So how does one go about developing a technique based on the central principle?
The same as what you would do with regular technique.
To be able to utilize the principle, you’ll have to develop the basic techniques first—arpeggios, scales, tremolo.
As you gain proficiency with these techniques, you can begin to integrate the hand by applying a slight pressure to your strokes from the hand.
As you play an arpeggio, pull the hand gently against the strings, feel the slight tension caused by the resistance of the strings, and then release the strings.
The plucking movement is more a consequence of your letting go the string than an actual plucking action.
Instead of four individual fingers plucking the strings, it’s one hand releasing the four fingers in an even sequence.
This may be hard to do at first, because we’ve gotten so used to applying strength in our playing, the idea of releasing power instead may be hard to do at first.
The same thing applies to the tremolo.
For example, an easy way to learn consolidation to gain speed in the tremolo is to place the three fingers, i, m, a, on one string.
Then, gently pulling the strings, feeling the resistance in the strings, and then releasing the fingers one by one in a quick sequence.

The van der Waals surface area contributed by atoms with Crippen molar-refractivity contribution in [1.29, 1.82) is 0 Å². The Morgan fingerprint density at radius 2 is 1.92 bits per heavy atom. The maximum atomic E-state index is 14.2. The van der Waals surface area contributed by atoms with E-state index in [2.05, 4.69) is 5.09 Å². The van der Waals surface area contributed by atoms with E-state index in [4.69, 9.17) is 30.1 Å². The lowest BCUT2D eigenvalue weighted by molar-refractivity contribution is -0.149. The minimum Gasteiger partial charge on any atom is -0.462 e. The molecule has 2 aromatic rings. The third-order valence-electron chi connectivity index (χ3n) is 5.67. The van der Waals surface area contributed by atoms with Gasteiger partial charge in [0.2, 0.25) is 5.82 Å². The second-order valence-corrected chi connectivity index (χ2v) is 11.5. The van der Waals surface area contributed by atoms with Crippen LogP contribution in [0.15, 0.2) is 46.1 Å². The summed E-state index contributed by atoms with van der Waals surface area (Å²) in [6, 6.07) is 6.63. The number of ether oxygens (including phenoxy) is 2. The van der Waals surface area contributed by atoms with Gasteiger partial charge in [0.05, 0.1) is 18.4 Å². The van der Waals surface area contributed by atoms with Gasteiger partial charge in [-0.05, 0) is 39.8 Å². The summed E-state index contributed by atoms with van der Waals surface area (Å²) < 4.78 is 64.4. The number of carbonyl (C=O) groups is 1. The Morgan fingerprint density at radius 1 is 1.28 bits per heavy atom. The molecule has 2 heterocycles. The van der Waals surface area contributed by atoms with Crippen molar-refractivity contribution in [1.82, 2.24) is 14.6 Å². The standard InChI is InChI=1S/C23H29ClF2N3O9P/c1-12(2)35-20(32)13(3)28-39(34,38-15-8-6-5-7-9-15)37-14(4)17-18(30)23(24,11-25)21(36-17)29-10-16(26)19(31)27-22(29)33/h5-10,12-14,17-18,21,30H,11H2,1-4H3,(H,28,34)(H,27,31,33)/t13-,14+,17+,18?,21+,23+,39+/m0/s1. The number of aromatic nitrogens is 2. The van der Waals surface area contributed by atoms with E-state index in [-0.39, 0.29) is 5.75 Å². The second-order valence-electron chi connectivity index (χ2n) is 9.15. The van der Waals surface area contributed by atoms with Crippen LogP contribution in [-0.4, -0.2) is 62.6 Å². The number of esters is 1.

It’s the same technique as the arpeggio except that you do it on one string.
In scale playing, the central principle works especially well with descending scales for obvious reasons, but it’s also highly effective in ascending scales.
The key thing is to feel a slight pressure in every note, and then release the string. The release should be a complete letting go.
This is the crucial factor.
The central principle is based on releasing tension.
First, you generate tension by applying pressure to the string, you respond to the resistance in the string, and then you let go.
This goes back to the principle of release in the AOV.
To generate speed and power, concentrate on releasing tension, not applying force.